be hard to manage now, but will become ever harder the more the
balance sheet rises."
The FED tried
to unwind over the last 12 months. They do not mention this. The
result: the FED's panic return to QE3. There will be no unwinding.
summarize some highlights, though peripheral. "Did you know that
the federal government had 46 separate job-training programs? Yet
a 47th for green jobs was added, and the success rate was so poor
that the Department of Labor inspector general said it should be
shut down. We need to get much better results from current programs,
serving a more carefully targeted set of people with more effective
programs that increase their opportunities." In short, blah, blah,
blah. If we have 46, one more program is marginal, and there will
not be the elimination of (say) 45 of them.
They go on
and on, telling us of boondoggles. This is just noise. Nothing is
going to change.
get to Obama's budget. That budget will "raise the federal debt-to-GDP
ratio to 80.4% in two years, about double its level at the end of
2008, and a larger percentage point increase than Greece from the
end of 2008 to the beginning of this year." Quite true. But this
budget was passed by Congress. All budgets are passed by Congress.
We are headed
toward $18.8 trillion in debt. That will take $743 billion in interest
payments. But, as they fail to mention, most of this will go to
the FED, and will be returned. The problem is this: there is no
negative feedback for Congress. Rates are close to zero.
get to the really tough nut to crack: the unfunded liabilities.
But they offer no specifics.
unfunded long-run liabilities of Social Security, Medicare and
Medicaid add tens of trillions of dollars to the debt, mostly
due to rising real benefits per beneficiary. Before long, all
the government will be able to do is finance the debt and pay
pension and medical benefits. This spending will crowd out all
other necessary government functions.
No, it won't.
Why not? Because there will be a default on these programs. Younger
voters will mandate this. Granny is going to get her checks cut
off. The following will not happen: "One result will be ever-higher
income and payroll taxes on all taxpayers that will reach over 80%
at the top and 70% for many middle-income working couples."
uncertainty, they say. Quite true. "Traders speculate whether and
when the Fed will intervene next. The Fed can intervene without
limit in any credit market. . . ." Quite true.
mention what was never mentioned before Ron Paul's run in 2007:
"This raises questions about why an independent agency of government
should have this power."
ask: "What's at stake?" It's the right question.
is not a safe haven forever, they say. Good point.
we risk passing an economic, fiscal and financial point of no return."
There. Someone said it. Of course, we are far beyond the point of
no return. The $222 trillion in the present value of the unfunded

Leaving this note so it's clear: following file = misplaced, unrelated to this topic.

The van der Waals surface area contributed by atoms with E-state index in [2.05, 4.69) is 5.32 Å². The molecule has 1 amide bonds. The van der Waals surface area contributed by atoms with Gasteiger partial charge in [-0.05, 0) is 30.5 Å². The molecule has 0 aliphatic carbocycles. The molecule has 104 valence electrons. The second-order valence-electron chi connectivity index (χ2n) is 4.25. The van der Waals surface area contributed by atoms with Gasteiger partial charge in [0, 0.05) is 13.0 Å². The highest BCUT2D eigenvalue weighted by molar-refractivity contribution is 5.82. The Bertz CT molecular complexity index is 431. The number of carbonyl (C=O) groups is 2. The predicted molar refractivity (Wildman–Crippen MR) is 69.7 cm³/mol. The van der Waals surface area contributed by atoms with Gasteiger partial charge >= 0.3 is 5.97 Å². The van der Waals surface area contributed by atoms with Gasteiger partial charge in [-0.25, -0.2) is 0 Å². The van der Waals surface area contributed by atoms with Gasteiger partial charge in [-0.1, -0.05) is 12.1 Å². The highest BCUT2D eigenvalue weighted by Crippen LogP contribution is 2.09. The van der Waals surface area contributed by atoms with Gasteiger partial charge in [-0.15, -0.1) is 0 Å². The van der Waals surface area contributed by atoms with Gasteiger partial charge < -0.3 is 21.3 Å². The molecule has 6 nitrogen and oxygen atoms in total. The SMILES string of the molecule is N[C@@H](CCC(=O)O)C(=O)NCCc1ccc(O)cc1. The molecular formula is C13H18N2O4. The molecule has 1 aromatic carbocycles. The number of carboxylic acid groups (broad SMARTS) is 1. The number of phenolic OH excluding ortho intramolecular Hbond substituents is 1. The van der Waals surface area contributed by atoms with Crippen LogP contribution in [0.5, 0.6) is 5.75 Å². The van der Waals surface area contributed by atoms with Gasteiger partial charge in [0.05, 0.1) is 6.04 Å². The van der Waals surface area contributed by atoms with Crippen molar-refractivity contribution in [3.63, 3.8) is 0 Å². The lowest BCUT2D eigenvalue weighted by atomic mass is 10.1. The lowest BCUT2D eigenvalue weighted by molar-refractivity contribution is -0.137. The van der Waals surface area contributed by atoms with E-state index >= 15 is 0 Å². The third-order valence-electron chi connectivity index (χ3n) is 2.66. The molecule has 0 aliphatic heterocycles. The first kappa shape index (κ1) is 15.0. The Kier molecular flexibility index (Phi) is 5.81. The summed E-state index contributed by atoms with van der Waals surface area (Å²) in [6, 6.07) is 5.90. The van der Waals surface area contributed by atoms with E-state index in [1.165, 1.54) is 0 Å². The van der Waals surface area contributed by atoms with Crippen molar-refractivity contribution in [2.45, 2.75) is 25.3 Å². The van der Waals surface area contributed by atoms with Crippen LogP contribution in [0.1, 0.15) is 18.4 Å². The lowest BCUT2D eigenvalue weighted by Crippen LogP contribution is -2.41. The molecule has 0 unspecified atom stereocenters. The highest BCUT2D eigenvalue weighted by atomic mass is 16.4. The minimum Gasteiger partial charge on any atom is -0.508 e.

liabilities guarantees this.
The USA could
lose its full faith and credit status.
They see this
as a great danger. I see it as liberation. They quote Alexander
Hamilton on the benefits of the federal debt. I much prefer Thomas
Jefferson's assessment. The full faith and credit of the U.S. government
allowed the government to finance the Civil War and World War II.
Quite true, and that is why its loss would be a great thing.
the bottom line.
are close to being unmanageable now. If we stay on the current
path, they will wind up being completely unmanageable, culminating
in an unwelcome explosion and crisis.
We are going
to stay on the present path. The problems will become unmanageable.
The U.S. government
is going to default. The five do not use the D-word, but what they
say points to it.
push to full Polyanna mode.
are blindingly obvious. Economic theory, empirical studies and
historical experience teach that the solutions are the lowest
possible tax rates on the broadest base, sufficient to fund the
necessary functions of government on balance over the business
cycle; sound monetary policy; trade liberalization; spending control
and entitlement reform; and regulatory, litigation and education
reform. The need is clear. Why wait for disaster? The future is
They are correct.
The future is now. And it is not going to change. Politics guarantees
I was happy
to see an article from mainstream economists on the mess we are
in. Of course, the mess is vastly worse than they indicate. The
on-budget debt of $15 trillion is peanuts compared to the $222 trillion
of present-value net unfunded liabilities. But the mess is bad enough
to warrant this article.
change Congress. Nothing will change the executive. There will be
no cutback in spending until the numbers force the Great Default.
will not be ready. State and local governments will not be ready.
Will you be
North [send him mail]
is the author of Mises
on Money. Visit http://www.garynorth.com.
He is also the author of a free 31-volume series, An
Economic Commentary on the Bible.
2012 Gary North